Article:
No Bigfoot: But Some Little Feet

I was just in Mineral, Wa, at The Mineral School, a place where Jane Hodges has launched an artist residency program in a 1947 school house.  It’s an ambitious undertaking in a really wonderful building in a secluded place–Mineral has a campground, a small general store, a tavern, and a church (as well as a few tractors and some big trout that I’ve seen rising in the lake).  Perfect seclusion to get some work done, to focus on the poem, the novel, the memoir or book of essays.  It’s been my home base for visits to Centralia College, Onalaska High School, and Eatonville High School, and today, I’ll go to the Salkum Branch of the Timberland Library system.  Keeping busy and meeting wonderful people, dedicated teachers, and community members who value connection with one another and the world around them.

I went on a walk down the road from The Mineral School to see Mt. Rainier–too cloudy and rainy–but found instead the Mineral Lake Lodge and this cool quilt made by Caroline, the owner: Yeats is everywhere!  If only the world wasn’t so full of weeping.  A great visit to a wet and wild and secluded part of our state–and no Bigfoot sightings, although I did see this: img_1882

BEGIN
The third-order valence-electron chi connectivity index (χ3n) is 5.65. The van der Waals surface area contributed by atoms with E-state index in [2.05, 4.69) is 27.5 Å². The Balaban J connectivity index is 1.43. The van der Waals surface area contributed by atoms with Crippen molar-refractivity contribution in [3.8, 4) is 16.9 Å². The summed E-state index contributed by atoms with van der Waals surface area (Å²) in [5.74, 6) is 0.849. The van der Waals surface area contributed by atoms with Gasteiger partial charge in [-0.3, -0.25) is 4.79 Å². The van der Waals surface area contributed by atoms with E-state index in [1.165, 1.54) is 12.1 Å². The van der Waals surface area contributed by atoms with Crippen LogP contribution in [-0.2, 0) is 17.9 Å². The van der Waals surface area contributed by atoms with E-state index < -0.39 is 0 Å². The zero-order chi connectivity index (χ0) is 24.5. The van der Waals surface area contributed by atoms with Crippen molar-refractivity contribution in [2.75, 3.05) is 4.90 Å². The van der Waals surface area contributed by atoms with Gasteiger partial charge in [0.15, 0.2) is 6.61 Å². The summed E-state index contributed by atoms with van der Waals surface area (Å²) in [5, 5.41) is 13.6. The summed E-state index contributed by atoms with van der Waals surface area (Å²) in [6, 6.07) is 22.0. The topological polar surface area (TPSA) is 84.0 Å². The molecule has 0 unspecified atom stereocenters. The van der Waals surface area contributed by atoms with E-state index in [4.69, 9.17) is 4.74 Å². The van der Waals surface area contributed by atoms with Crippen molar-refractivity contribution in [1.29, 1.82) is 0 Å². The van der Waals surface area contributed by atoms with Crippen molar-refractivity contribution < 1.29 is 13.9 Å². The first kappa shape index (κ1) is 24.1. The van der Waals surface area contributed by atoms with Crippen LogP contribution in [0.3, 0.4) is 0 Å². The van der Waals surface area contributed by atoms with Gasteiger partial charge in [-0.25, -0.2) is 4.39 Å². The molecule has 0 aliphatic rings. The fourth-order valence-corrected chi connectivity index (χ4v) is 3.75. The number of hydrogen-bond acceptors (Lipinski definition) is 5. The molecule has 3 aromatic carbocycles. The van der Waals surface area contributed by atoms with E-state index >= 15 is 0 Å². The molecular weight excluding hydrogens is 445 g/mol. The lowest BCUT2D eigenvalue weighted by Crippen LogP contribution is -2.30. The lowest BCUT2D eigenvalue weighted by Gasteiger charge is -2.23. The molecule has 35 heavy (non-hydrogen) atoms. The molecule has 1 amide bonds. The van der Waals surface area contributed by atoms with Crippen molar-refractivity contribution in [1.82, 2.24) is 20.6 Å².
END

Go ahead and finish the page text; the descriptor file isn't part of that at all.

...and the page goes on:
Little feet (see them up in the corner?):  one of the great artists of the last century who wrote:  “There has been a shift of emphasis in the practice of the arts of painting, music and dancing during the last few years. There are no labels yet but there are ideas. These ideas seem primarily concerned with something being exactly what it is in its time and place, and not in its having actual or symbolic reference to other things. A thing is just that thing. It is good that each thing be accorded this recognition and this love. Of course, the world being what it is-or the way we are coming to understand it now-we know that each thing is also every other thing, either actually or potentially. So we don’t, it seems to me, have to worry ourselves about providing relationships and continuities and orders and structures-they cannot be avoided.”

And then, on my last day there:  the mountain.


Next entry (per a request) will offer some ideas to help with writing–



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